Reaching for the Gold Award

Reaching for the Gold Award

Girl Scout organizes road race

CUMBERLAND - She thinks it's important for people to know that 127,000 pounds of food has been raised at Franklin Farm and donated to the Rhode Island Food Bank and food pantries throughout the state.

Kerry Connolly also believes that people should know that the farm is run by volunteers and that there are gardening and farming classes taught there.

An avid runner and one of the captains on this year's Cumberland High School cross country team, the 17-year-old daughter of Brian and Kathleen Connolly is also a Girl Scout Gold Award candidate, and as such, must complete a range of community service projects.

She came up with the idea of blending the historic Franklin Farm on Abbott Run Valley Road with her running passion and has organized a 5K road race/walk. It will take place on Saturday, Aug. 31, beginning and ending at Franklin Farm.

The idea came to her when Denise Mudge, president of the Historic Metcalf-Franklin Farm Preservation Association, gave a presentation to Connolly's Girl Scout Troop 437.

"After Mrs. Mudge gave her presentation, I knew that I wanted to incorporate Franklin Farm in some way into my community service project," said Connolly. "A lot of my teammates talk about running past the farm during their workouts, so I thought it would be a good fit."

The race will begin at the farm and meander through the rural roads of northern Cumberland, looping around and returning to the farm. There will be a police detail for safety, and there will be informational booths set up at the farm.

There is no cost to participate.

"One of the Girl Scout rules is that you cannot raise money for any outside organization," said Connolly. "So, yeah, I can sell you a $4 box of cookies, but I can't charge anything for the race to help raise money for the farm."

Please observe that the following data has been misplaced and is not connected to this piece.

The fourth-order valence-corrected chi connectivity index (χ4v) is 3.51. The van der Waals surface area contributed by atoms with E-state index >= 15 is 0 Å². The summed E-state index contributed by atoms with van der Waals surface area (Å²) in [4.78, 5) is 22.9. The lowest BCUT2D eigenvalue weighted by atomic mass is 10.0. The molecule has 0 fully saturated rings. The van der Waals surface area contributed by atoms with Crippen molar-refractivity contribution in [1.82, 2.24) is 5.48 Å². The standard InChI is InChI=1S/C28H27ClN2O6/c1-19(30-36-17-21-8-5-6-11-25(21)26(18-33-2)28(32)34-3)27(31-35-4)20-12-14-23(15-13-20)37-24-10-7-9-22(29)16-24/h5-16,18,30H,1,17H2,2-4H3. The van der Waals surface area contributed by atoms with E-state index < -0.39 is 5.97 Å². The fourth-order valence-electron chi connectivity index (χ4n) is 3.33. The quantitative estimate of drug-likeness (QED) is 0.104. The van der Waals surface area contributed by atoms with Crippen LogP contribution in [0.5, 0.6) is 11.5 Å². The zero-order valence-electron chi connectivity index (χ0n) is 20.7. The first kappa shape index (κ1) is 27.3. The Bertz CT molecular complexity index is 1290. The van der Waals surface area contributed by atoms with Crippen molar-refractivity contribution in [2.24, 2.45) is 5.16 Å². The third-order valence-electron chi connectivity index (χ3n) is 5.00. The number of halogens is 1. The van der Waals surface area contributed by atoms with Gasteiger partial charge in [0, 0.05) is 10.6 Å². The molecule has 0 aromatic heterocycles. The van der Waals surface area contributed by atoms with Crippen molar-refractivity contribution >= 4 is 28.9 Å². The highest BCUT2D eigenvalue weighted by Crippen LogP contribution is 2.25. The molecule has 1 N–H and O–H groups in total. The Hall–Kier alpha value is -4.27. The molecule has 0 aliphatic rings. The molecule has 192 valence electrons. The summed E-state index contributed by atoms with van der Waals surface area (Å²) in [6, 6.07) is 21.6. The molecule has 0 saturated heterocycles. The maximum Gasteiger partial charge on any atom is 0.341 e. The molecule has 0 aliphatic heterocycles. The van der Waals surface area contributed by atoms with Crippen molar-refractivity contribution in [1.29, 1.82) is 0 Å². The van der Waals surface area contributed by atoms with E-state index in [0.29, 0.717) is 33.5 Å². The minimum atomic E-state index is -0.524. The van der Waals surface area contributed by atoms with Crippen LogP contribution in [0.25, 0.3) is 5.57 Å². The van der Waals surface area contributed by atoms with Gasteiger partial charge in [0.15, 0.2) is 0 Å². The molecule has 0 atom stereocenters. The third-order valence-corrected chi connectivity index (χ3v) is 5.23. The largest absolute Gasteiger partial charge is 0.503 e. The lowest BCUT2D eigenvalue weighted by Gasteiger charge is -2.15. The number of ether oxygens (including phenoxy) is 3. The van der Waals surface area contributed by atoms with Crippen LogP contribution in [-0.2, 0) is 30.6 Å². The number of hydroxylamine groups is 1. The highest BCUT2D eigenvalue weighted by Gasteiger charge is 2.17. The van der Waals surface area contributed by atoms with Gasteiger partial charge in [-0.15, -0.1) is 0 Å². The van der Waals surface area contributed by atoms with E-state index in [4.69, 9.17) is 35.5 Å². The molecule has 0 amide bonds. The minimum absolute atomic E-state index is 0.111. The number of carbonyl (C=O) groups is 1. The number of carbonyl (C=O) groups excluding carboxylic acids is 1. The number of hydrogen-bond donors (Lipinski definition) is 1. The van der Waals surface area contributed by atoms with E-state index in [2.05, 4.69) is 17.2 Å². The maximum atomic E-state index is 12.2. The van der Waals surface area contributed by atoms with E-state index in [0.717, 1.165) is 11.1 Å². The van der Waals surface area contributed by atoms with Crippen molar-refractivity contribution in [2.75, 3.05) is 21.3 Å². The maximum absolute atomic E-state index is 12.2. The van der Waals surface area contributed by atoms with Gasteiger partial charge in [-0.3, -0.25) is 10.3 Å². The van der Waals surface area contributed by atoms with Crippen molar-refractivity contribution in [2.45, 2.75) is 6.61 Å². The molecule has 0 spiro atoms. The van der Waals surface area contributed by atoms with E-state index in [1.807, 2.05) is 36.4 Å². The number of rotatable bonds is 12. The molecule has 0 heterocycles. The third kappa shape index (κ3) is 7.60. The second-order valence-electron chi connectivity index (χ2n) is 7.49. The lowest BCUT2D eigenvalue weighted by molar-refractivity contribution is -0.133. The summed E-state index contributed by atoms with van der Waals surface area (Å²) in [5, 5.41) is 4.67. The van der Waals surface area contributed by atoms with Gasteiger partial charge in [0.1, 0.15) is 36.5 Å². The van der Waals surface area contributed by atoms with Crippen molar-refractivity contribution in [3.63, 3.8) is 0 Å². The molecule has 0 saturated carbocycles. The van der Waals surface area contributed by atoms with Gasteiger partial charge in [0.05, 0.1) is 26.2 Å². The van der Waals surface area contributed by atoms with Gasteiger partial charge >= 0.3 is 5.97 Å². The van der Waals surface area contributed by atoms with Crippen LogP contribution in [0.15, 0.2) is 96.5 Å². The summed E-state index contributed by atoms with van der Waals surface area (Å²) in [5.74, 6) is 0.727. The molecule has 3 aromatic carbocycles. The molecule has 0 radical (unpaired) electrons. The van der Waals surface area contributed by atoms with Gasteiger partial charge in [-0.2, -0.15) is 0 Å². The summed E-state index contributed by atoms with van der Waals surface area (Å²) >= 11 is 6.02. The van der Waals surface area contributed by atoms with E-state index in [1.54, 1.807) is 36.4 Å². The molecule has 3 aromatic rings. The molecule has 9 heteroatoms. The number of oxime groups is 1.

Members of Connolly's Girl Scout troop and her cross country teammates have volunteered to assist, painting signs and marking the race's path, and they will help with water stops and with registering participants.

The 65-acre farm is town-owned and is used for community gardening. Volunteers pick vegetables grown there and haul them away to the Rhode Island Community Food Bank and several food pantries.

The farm also has a small roadside stand where excess fresh veggies are placed. Visitors can just drive up to the stand, select what vegetables they want, and make a donation. There is a suggested price list posted.

"It's an honor system," said Mudge. "We've gotten letters in the collection box from people who have taken items without paying, saying they are homeless and needed the food. Many say they will come back to pay once they get back on their feet. Then there are people who leave generous donations, so it all evens out and we're accomplishing the goal of feeding people."

Prior to the town acquiring the farm, it had two owners, the Metcalf and Franklin families, dating back to the 1700s.

Through the spring, volunteers prepare fields and then plant vegetables, and through the summer, they tend to the crops, weeding and watering as necessary.

The farm also hosts summer camps for children, teaching them about farming and gardening and culminating with the children planting their very own parcel.

Mudge said that Connolly has done an impressive job organizing the road race.

"At her age, she is an exceptional person, and if her life develops the same way, she will be amazing," said Mudge.

Connolly said she hopes that the race will have a lasting effect and becomes an annual event, and said promotional signs that she and her friends are designing will be donated to the farm at the race's conclusion.